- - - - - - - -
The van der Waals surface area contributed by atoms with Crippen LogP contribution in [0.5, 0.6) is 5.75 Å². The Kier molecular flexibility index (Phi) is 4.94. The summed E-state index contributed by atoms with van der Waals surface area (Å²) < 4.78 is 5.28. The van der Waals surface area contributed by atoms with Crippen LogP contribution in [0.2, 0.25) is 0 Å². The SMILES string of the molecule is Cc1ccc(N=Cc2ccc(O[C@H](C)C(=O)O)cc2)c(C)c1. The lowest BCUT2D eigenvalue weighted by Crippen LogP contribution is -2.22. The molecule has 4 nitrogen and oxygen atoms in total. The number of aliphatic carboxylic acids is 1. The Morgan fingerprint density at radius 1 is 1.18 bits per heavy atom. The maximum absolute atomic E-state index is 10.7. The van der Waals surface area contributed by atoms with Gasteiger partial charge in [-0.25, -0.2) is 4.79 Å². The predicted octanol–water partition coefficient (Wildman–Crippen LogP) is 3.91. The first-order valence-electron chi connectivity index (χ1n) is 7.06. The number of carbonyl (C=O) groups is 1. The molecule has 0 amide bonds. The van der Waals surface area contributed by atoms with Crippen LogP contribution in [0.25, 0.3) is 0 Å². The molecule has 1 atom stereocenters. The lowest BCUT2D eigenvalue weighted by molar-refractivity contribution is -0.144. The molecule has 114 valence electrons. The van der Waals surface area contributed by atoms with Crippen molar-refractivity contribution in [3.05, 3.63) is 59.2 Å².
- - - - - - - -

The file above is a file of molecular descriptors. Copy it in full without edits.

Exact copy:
The van der Waals surface area contributed by atoms with Crippen LogP contribution in [0.5, 0.6) is 5.75 Å². The Kier molecular flexibility index (Phi) is 4.94. The summed E-state index contributed by atoms with van der Waals surface area (Å²) < 4.78 is 5.28. The van der Waals surface area contributed by atoms with Crippen LogP contribution in [0.2, 0.25) is 0 Å². The SMILES string of the molecule is Cc1ccc(N=Cc2ccc(O[C@H](C)C(=O)O)cc2)c(C)c1. The lowest BCUT2D eigenvalue weighted by Crippen LogP contribution is -2.22. The molecule has 4 nitrogen and oxygen atoms in total. The number of aliphatic carboxylic acids is 1. The Morgan fingerprint density at radius 1 is 1.18 bits per heavy atom. The maximum absolute atomic E-state index is 10.7. The van der Waals surface area contributed by atoms with Gasteiger partial charge in [-0.25, -0.2) is 4.79 Å². The predicted octanol–water partition coefficient (Wildman–Crippen LogP) is 3.91. The first-order valence-electron chi connectivity index (χ1n) is 7.06. The number of carbonyl (C=O) groups is 1. The molecule has 0 amide bonds. The van der Waals surface area contributed by atoms with Crippen LogP contribution in [0.25, 0.3) is 0 Å². The molecule has 1 atom stereocenters. The lowest BCUT2D eigenvalue weighted by molar-refractivity contribution is -0.144. The molecule has 114 valence electrons. The van der Waals surface area contributed by atoms with Crippen molar-refractivity contribution in [3.05, 3.63) is 59.2 Å².